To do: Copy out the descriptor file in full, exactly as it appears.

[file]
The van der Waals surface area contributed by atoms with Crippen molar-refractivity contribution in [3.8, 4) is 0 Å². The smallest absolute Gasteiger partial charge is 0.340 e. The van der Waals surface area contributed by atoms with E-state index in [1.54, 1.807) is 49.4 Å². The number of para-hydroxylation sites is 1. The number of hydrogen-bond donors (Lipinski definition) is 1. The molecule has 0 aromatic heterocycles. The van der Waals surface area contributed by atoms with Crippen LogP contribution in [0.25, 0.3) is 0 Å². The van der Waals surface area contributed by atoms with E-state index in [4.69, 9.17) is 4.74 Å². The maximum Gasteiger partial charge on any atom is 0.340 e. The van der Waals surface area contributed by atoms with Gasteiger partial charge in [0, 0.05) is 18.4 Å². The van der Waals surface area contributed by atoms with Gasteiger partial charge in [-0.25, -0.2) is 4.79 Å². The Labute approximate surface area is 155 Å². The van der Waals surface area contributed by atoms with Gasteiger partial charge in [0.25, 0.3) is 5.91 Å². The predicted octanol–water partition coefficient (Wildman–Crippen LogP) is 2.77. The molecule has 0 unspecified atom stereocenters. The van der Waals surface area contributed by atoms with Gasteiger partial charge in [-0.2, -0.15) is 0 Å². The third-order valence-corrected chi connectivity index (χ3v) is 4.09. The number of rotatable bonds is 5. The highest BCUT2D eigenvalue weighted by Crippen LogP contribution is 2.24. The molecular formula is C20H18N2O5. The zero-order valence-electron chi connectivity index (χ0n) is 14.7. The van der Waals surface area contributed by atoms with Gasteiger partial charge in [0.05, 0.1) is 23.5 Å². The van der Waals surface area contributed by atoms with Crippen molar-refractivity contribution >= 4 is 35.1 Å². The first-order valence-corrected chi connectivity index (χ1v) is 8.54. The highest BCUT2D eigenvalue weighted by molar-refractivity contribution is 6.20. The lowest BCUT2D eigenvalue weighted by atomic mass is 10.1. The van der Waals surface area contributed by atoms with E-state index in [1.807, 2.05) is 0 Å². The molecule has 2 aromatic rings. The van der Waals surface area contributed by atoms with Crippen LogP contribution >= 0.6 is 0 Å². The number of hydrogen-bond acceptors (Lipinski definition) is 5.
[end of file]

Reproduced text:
The van der Waals surface area contributed by atoms with Crippen molar-refractivity contribution in [3.8, 4) is 0 Å². The smallest absolute Gasteiger partial charge is 0.340 e. The van der Waals surface area contributed by atoms with E-state index in [1.54, 1.807) is 49.4 Å². The number of para-hydroxylation sites is 1. The number of hydrogen-bond donors (Lipinski definition) is 1. The molecule has 0 aromatic heterocycles. The van der Waals surface area contributed by atoms with Crippen LogP contribution in [0.25, 0.3) is 0 Å². The van der Waals surface area contributed by atoms with E-state index in [4.69, 9.17) is 4.74 Å². The maximum Gasteiger partial charge on any atom is 0.340 e. The van der Waals surface area contributed by atoms with Gasteiger partial charge in [0, 0.05) is 18.4 Å². The van der Waals surface area contributed by atoms with Gasteiger partial charge in [-0.25, -0.2) is 4.79 Å². The Labute approximate surface area is 155 Å². The van der Waals surface area contributed by atoms with Gasteiger partial charge in [0.25, 0.3) is 5.91 Å². The predicted octanol–water partition coefficient (Wildman–Crippen LogP) is 2.77. The molecule has 0 unspecified atom stereocenters. The van der Waals surface area contributed by atoms with Gasteiger partial charge in [-0.2, -0.15) is 0 Å². The third-order valence-corrected chi connectivity index (χ3v) is 4.09. The number of rotatable bonds is 5. The highest BCUT2D eigenvalue weighted by Crippen LogP contribution is 2.24. The molecular formula is C20H18N2O5. The zero-order valence-electron chi connectivity index (χ0n) is 14.7. The van der Waals surface area contributed by atoms with Gasteiger partial charge in [0.05, 0.1) is 23.5 Å². The van der Waals surface area contributed by atoms with Crippen molar-refractivity contribution >= 4 is 35.1 Å². The first-order valence-corrected chi connectivity index (χ1v) is 8.54. The highest BCUT2D eigenvalue weighted by molar-refractivity contribution is 6.20. The lowest BCUT2D eigenvalue weighted by atomic mass is 10.1. The van der Waals surface area contributed by atoms with E-state index in [1.807, 2.05) is 0 Å². The molecule has 2 aromatic rings. The van der Waals surface area contributed by atoms with Crippen LogP contribution >= 0.6 is 0 Å². The number of hydrogen-bond acceptors (Lipinski definition) is 5.